See the dynamics as Nigeria devalues naira as part of path to single exchange rate
Nigeria adopted the multiple exchange-rate regime to avoid an outright devaluation of the naira but that system sparked criticism from the International Monetary Fund.
Nigeria’s central bank devalued the naira by 7.6% against the dollar as authorities in Africa’s biggest oil producer migrate toward a single exchange-rate system for the local currency.
The Abuja-based Central Bank of Nigeria replaced the fixed rate of 379 naira to a dollar used for official transactions with the more flexible nafex, also known as the investors and exporters exchange rate, that has averaged 410.25 naira per dollar this year, according to data on its website on Tuesday.
“We found out that we were no longer dealing in this so-called CBN official rate for transactions,” Governor Godwin Emefiele told reporters during the monetary policy briefing earlier on Tuesday. “We are still running a managed-float, we are monitoring the market and seeing what is happening for us to ensure that the right things are happening for the good of the Nigerian economy.”
The bank held interest rate at 11.5% in line with the median estimate in a Bloomberg survey.
“The official unification of these rates is a welcome development as the fragmented foreign-exchange market had been a cause of confusion and a source of arbitrage,” Neville Mandimika, a Johannesburg-based economist at Rand Merchant Bank said by email.
Nigeria adopted the multiple exchange-rate regime to avoid an outright devaluation of the naira by keeping a stronger pegged rate for official transactions and weaker exchange for non-government related transactions. This currency management system was criticized by the International Monetary Fund, and the World Bank held back a $1.5 billion loan in a bid to push for more foreign-exchange reforms.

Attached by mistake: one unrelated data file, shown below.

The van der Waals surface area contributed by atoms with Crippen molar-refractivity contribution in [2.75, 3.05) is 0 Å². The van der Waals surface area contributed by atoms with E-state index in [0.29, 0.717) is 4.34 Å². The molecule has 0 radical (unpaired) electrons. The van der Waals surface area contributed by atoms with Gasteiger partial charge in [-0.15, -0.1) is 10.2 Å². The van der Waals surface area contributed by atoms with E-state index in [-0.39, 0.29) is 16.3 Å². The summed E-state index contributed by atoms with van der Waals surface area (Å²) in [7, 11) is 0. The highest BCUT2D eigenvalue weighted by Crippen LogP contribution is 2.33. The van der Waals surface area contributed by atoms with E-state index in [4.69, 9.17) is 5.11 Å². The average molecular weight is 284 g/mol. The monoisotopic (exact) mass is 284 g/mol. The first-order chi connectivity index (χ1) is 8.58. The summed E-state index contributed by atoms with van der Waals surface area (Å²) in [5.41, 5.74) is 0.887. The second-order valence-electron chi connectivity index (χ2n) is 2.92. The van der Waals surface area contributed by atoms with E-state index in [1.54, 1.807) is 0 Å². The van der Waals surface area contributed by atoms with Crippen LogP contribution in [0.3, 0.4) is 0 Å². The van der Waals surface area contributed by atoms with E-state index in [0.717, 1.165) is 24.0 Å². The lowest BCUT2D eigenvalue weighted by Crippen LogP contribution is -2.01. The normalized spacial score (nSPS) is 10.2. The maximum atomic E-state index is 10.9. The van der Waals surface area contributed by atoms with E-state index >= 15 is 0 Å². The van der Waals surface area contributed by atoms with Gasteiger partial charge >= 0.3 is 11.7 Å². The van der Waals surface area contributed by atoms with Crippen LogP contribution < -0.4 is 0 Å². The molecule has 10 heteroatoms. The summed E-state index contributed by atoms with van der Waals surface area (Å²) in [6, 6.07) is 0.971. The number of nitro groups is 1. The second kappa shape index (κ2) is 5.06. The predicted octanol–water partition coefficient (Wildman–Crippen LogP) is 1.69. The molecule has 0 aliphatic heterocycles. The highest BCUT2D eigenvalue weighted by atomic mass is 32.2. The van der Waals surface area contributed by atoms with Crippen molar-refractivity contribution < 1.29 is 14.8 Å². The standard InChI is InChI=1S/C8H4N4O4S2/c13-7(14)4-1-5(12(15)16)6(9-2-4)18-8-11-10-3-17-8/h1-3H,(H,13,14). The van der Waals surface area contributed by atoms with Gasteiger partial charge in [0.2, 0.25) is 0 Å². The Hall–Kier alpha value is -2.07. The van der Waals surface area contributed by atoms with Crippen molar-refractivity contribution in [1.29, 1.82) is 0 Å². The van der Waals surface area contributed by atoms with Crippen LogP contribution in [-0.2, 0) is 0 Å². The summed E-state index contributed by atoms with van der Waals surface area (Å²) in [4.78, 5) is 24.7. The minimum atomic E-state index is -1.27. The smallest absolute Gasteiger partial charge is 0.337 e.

The nafex, which acts as a spot rate, was introduced in 2017 to improve dollar liquidity and encourage inflows from foreign investors that were exiting the country following the 2016 economic crisis. The West African nation suffered even more acute hard-currency scarcity last year after the Covid-19 pandemic led to a plunge in oil prices, forcing it to devalue the local unit twice.
While crude contributes less than 10% to the country’s gross domestic product, it accounts for nearly all foreign-exchange earnings and half of government revenue.
“The key thing for the market is to now allow for more flexibility in the pricing of the investors and exporters window rate in order to completely narrow the spread between the Nafex and the parallel market,” Chapel Hill Denham analyst Omotola Abimbola said by phone.
The latest central bank move is expected to improve confidence in policy making, but recovery in portfolio inflows will not be immediate as investors wait for more dollar liquidity, analysts including Simon Kitchen and Mohamed Abu Basha at Cairo-based EFG Hermes said.